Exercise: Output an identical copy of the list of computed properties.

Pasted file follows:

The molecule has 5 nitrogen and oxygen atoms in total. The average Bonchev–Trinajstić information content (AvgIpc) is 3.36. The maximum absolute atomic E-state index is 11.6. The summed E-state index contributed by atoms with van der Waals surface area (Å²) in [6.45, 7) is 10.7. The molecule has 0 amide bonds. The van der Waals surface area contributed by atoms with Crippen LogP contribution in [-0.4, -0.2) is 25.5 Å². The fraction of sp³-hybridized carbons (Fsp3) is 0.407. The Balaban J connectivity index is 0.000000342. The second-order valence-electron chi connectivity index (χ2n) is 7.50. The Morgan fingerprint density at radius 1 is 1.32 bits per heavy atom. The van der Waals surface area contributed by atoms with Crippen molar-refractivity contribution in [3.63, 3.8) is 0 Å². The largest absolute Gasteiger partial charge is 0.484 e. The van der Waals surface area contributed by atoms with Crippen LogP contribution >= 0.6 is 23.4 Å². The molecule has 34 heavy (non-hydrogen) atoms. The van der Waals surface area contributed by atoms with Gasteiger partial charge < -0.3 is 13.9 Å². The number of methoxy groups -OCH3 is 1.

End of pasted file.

The molecule has 5 nitrogen and oxygen atoms in total. The average Bonchev–Trinajstić information content (AvgIpc) is 3.36. The maximum absolute atomic E-state index is 11.6. The summed E-state index contributed by atoms with van der Waals surface area (Å²) in [6.45, 7) is 10.7. The molecule has 0 amide bonds. The van der Waals surface area contributed by atoms with Crippen LogP contribution in [-0.4, -0.2) is 25.5 Å². The fraction of sp³-hybridized carbons (Fsp3) is 0.407. The Balaban J connectivity index is 0.000000342. The second-order valence-electron chi connectivity index (χ2n) is 7.50. The Morgan fingerprint density at radius 1 is 1.32 bits per heavy atom. The van der Waals surface area contributed by atoms with Crippen molar-refractivity contribution in [3.63, 3.8) is 0 Å². The largest absolute Gasteiger partial charge is 0.484 e. The van der Waals surface area contributed by atoms with Crippen LogP contribution >= 0.6 is 23.4 Å². The molecule has 34 heavy (non-hydrogen) atoms. The van der Waals surface area contributed by atoms with Gasteiger partial charge < -0.3 is 13.9 Å². The number of methoxy groups -OCH3 is 1.